“My husband calls me the ‘two car garage’ in reference to my new vagina.  That is what my son is starting to call me too.”

“I was left naked in a room of people with the door left open for a time before I was wheeled in for prepping and my eventual cesarean.  When I asked to be covered the nurse sneered at me and told me the hospital was ‘out of sheets at the moment’.  No one can tell me I wasn’t being punished for wanting a cesarean.”

“My Mom lives in an Alzheimer’s ward now.  She hasn’t recognized her grandchildren for several months and she has to be reminded every time I visit who I am.  She is also re-living the terror of her childbirth experiences.  This is something we see all the time, according to the nurses.  They don’t tell you that in prenatal classes either.” 

 “I am so ashamed of myself for being gullible enough to believe them.  I have a PhD for Christ sake.  I should have known better but I so badly wanted to believe them.”

"There is no better example of the blind, unmitigated hatred of women in obstetrics than the phrase “too posh to push”.  No one else undergoing surgery would be subject ed to such brutishness.”

It is a lie that obstetric fistulas don’t happen in this country and only happen in developing countries.  There are lots of us out there who know better.”

 “Consider the failure on the part of society to comprehend the moral structure of the world as evidenced by the sanctioned immorality of the Christian Inquisition, the millennia-old failure of society to recognize women as persons, slavery, torture as ‘enhanced interrogation’, residential schools, etc.  The list goes on.  The abysmal treatment and attitudes toward women during and after childbearing, throughout time, present time included, isn’t just about misogyny.  Sanctioned inhumanity can extend to all races and genders, although I do submit that most is directed at women.”


“A medical specialty that is hell bent  on maximizing a woman’s suffering instead of minimizing it, who has the audacity to call that normal, who deliberately blocks advancement and who is unable (or unwilling – I don’t know which is more despicable) to recognize how immoral that behaviour is will continue to be a medical specialty I will avoid.”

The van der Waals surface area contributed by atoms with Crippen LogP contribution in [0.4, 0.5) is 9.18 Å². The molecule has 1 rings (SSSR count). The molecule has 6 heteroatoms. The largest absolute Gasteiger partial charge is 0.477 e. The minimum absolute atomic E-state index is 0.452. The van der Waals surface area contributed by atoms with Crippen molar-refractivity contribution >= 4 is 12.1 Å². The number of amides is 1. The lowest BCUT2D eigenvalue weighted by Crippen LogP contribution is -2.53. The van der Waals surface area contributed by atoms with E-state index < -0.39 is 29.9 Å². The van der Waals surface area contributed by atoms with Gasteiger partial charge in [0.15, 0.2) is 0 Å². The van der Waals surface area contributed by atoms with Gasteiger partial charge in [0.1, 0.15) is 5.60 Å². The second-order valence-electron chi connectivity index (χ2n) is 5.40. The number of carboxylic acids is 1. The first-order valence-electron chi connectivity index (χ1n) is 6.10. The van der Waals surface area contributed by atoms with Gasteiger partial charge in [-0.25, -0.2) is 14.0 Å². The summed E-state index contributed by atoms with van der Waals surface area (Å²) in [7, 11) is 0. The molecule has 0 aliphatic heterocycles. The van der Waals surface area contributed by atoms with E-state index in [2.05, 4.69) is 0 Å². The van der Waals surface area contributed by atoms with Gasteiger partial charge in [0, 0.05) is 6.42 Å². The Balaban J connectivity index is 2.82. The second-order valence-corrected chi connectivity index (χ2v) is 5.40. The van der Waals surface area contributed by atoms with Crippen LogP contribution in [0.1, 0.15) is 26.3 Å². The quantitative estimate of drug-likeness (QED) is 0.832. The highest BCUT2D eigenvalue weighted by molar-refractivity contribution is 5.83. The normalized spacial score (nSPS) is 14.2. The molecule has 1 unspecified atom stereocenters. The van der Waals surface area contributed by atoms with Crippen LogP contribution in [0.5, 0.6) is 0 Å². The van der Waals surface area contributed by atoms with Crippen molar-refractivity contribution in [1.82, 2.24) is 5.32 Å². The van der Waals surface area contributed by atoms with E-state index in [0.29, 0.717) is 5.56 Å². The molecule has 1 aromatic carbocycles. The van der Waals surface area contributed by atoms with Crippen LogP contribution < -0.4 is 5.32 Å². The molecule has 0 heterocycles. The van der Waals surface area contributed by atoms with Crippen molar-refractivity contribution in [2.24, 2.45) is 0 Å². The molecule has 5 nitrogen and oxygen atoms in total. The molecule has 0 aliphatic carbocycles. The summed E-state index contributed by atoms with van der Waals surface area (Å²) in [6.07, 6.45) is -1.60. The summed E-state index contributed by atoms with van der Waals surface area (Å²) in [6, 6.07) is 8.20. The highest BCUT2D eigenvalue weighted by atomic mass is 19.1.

“Misogyny towards women willing to mother is just plain stupid.  Is there is a better way to ensure a low fertility rate and our eventual extinction?”


I’m having a real problem finding anyone that isn’t seriously loopy.”

 “If childbirth is supposed to be such a positive experience for a woman how come I’ve never heard any woman describe her child’s birth where it didn’t sound like a horror story?”

 “I won’t have children because of my friend’s experience.  It was terrifying.  Her husband is a spineless weenie, her in-laws make her life miserable and her son is a spoiled brat.” 

 “Contraception has always been my best friend.”

 “Thank you for existing and thank you for sticking up for mothers.”

 “Thank you for your honesty.  My daughter told me what **** showed and told her.  She listened to **** when she wouldn’t listen to me.  The boyfriend was toast the next day.  Her grades were up the next report card.  I am worried I won’t ever be a grandma but I didn’t want her to learn by experience either.”

 “Never, ever again.  Only a fool gets burned by the same match twice.”

 “Baby paparazzi.  What a good term.”

“I don’t know how many times I passed out.  I can’t remember.  It was lots.”

“If women were told about the real extent of the damage done to them by vaginal births they would clamour for planned cesareans.  I was never told what the risks of vaginal births were and I took all the prescribed courses to ‘prepare’ me.  They never talked about it at all in my class.  Some friends say it was mentioned in a dismissive, brief, round about way in their classes.  That is NOT informed consent.  THAT IS NOT RIGHT.”